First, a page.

In 2002, Joe Folkman and Jack Zenger wrote one of the most comprehensive books ever written on the art of leadership. Their bestselling work The Extraordinary Leader, revealed the 16 key competencies that separate the top 10 percent of leaders from the rest of the pack. It’s a terrific book, one that every leader should have on their bookshelf. Now comes The Inspiring Leader (2009), in which they and coauthor Scott Edinger discovered, through an extensive study conducted over four years, that leaders who possess the ability to inspire and motivate outperform all others.
What sets Folkman and Zenger apart from other leadership authors is their approach to looking at the subject through an empirical lens. Just as Jim Collins studies companies to find out why certain firms succeed, these guys study leadership to determine what really matters. In their latest work, the authors found that the impact of inspiring and motivating others is consistent across different kinds of organizations and within different cultures. The Inspiring Leader discusses the behaviors exhibited by the most successful leaders and includes advice on how to implement them. Drawing from statistically significant findings, the book shows you how to establish a clear vision and direction, use the power of emotions, create stretch goals for your team, foster innovation and risk taking, and encourage teamwork and collaboration. While not a surprising finding, per se, what’s impressive is how they build their case with real data.
In addition to The Inspiring Leader, Folkman & Zenger recently published a study of their analysis of the 10 Fatal Flaws that Derail Leaders (Harvard Business Review, June, 2009). In two studies involving more than 450 Fortune 500 executives and 11,000 leaders respectively, they identified a list of the 10 most common leadership behaviors that cause leaders to fail. Essentially, every bad leader had at least one of these tendencies, and many had several. The list, in no particular order:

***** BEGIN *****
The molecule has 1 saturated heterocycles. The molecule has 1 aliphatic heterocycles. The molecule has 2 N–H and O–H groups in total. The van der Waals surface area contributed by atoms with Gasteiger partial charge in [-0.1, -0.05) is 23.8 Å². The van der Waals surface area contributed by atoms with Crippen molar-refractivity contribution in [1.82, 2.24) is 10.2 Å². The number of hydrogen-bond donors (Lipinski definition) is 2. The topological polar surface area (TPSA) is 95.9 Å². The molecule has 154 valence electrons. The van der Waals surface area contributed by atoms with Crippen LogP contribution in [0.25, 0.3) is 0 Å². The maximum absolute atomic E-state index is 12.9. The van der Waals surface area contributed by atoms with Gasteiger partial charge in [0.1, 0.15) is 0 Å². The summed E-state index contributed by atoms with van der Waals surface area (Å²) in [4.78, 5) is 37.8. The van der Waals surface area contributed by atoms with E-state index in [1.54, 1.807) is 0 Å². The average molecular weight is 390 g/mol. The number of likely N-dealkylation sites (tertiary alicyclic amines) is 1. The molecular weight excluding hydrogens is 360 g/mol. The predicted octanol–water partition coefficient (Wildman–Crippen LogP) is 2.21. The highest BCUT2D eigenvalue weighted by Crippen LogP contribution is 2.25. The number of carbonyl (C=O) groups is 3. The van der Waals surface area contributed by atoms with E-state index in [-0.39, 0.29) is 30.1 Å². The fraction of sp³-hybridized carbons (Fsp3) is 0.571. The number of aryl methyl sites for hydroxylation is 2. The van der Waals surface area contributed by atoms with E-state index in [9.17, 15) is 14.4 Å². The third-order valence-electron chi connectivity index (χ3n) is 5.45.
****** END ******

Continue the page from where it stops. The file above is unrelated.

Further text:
- Lacking energy and enthusiasm
- Accepting their own mediocre performance
- Lacking clear vision and direction
- Having poor judgment
- Not being willing to collaborate
- Not walking the talk
- Resisting new ideas
- Not learning from their mistakes
- Lacking interpersonal skills
- Failing to develop others
I can’t say I’m surprised by anything on this list, can you? Sound like any of the bad bosses you’ve had? Anyway, these guys are the real deal. If you ever come across something written by Folkman and Zenger, buy it, and be sure to read it. It will give you grounded evidence of what it takes to be a great leader. Folkman and Zenger bring a lot of credibility to the study of leadership, and for that, my hat is off to them. They certainly inspire me to bring a few facts to the table when talking about leadership!